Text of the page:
“If it scares you, do it.” These wise words from Meghan Goulette, Director of Marketing at Rockit Ranch Productions, are part of the reason you’re going to love what she says about being in the hospitality industry. This 30-year-old is not afraid to take leaps of faith and her risk-taking ways have gotten her to where she is today. After college, she moved to Brisbane, Australia to earn her master’s degree and learned the invaluable lesson to never be afraid of doing something different. After returning Stateside, she spent several years in marketing and account management, including a stint working closely with Detroit’s auto industry. Now Meghan leads the team responsible for marketing some of Chicago’s hottest restaurants and night clubs, notably the celeb-frequented Sunda, Rockit, and The Underground.
With her hard-working attitude and her desire to always learn as much as she can about a job before diving in, Meghan’s diligence will have you wanting to pursue a career with the same drive she has. Read on and see how Meghan is proof that work doesn’t have to feel like work if you’re doing what you love.
Full name: Meghan Goulette
Current Position: Director of Marketing at Rockit Ranch Productions, Chicago, IL
Educational Background: Bachelor’s degree in Sociology and Communications from University of Connecticut; Masters in Integrated Marketing from QUT, Brisbane, Australia
Your life after graduating from college was a little different than most. Tell us about your decision to move to Brisbane, Australia to study for your masters degree. What made you decide to take the leap and live/study in another country?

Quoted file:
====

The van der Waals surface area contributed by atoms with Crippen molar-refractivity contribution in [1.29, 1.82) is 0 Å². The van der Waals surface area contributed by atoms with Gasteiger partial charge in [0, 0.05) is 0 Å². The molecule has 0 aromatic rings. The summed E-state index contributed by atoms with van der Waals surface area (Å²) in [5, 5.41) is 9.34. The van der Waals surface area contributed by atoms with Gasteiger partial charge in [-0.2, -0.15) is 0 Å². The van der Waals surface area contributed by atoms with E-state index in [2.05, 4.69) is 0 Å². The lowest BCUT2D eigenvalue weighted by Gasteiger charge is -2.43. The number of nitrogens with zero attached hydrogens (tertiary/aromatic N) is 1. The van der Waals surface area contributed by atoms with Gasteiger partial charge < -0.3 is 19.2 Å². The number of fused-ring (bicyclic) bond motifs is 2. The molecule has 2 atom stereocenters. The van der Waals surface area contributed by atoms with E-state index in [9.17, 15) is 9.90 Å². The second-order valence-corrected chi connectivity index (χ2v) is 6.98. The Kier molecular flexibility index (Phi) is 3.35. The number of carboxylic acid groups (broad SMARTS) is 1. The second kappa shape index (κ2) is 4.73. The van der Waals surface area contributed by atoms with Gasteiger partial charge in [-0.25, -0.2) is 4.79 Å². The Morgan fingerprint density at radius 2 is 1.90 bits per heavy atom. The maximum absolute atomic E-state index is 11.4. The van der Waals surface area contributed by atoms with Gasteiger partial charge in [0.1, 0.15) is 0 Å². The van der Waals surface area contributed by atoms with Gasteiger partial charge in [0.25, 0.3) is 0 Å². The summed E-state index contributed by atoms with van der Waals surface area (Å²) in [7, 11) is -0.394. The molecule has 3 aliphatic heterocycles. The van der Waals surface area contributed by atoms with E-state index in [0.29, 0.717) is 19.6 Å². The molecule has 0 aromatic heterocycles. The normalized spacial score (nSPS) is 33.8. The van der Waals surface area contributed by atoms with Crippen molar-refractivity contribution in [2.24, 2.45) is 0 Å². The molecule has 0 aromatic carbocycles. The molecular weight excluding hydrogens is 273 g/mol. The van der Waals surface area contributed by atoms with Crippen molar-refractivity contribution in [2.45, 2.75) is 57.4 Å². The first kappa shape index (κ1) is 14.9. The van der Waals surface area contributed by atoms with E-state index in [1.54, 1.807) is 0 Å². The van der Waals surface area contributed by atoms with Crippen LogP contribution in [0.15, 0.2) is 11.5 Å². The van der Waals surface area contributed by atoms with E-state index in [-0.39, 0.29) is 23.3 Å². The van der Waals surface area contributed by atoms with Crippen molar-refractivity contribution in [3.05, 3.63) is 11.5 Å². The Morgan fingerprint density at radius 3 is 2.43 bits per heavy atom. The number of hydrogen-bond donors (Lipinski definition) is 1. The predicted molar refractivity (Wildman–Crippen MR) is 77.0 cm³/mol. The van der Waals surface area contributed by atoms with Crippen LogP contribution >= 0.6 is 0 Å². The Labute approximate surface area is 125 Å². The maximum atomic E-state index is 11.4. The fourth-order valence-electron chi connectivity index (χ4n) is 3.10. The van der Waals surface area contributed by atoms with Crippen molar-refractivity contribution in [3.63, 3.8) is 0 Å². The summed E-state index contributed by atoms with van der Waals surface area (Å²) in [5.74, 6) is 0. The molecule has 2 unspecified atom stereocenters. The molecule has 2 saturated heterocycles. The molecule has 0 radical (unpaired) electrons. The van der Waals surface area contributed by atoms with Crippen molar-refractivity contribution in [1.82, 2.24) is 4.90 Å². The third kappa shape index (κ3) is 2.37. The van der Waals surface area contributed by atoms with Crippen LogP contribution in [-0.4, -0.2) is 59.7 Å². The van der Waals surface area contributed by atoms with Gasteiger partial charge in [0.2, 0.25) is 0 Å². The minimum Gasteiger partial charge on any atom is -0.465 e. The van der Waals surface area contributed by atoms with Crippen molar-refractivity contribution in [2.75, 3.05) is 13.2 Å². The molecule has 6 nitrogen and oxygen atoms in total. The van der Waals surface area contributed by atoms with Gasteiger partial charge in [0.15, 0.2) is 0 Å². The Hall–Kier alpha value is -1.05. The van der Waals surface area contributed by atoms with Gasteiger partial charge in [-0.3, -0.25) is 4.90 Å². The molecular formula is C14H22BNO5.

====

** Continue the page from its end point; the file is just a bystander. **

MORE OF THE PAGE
I had spent one semester of my senior year in Brisbane, as part of a study abroad program, and I immediately fell in love with everything about it. The weather was amazing, the lifestyle is unmatched (laid back with a work to live instead of live to work philosophy), and the people were some of the friendliest I have ever met. The semester flew by and I realized that four months was not nearly enough time to really explore and settle in (well that, in addition to falling in love with an Aussie boy!). So, I moved back home, finished up my last semester of undergrad and decided to return down under to get my master’s degree.
While the idea of moving abroad post-college sounds like an amazing opportunity, the process of it all can seem a bit daunting. How did you support yourself in another country while you were studying, and what advice would you offer other college graduates looking to do the same?
It was daunting for sure…I remember packing up my things only a few weeks after moving back from school in Connecticut and thinking, “am I crazy? I’m moving to the other side of the world for nearly 2 years!”. But I have learned that the best life experiences and growth come from taking risks. Luckily for me I have the most amazing and supportive parents, siblings and friends who I knew would always be there to catch me if I fell, which gave me a huge sense of security.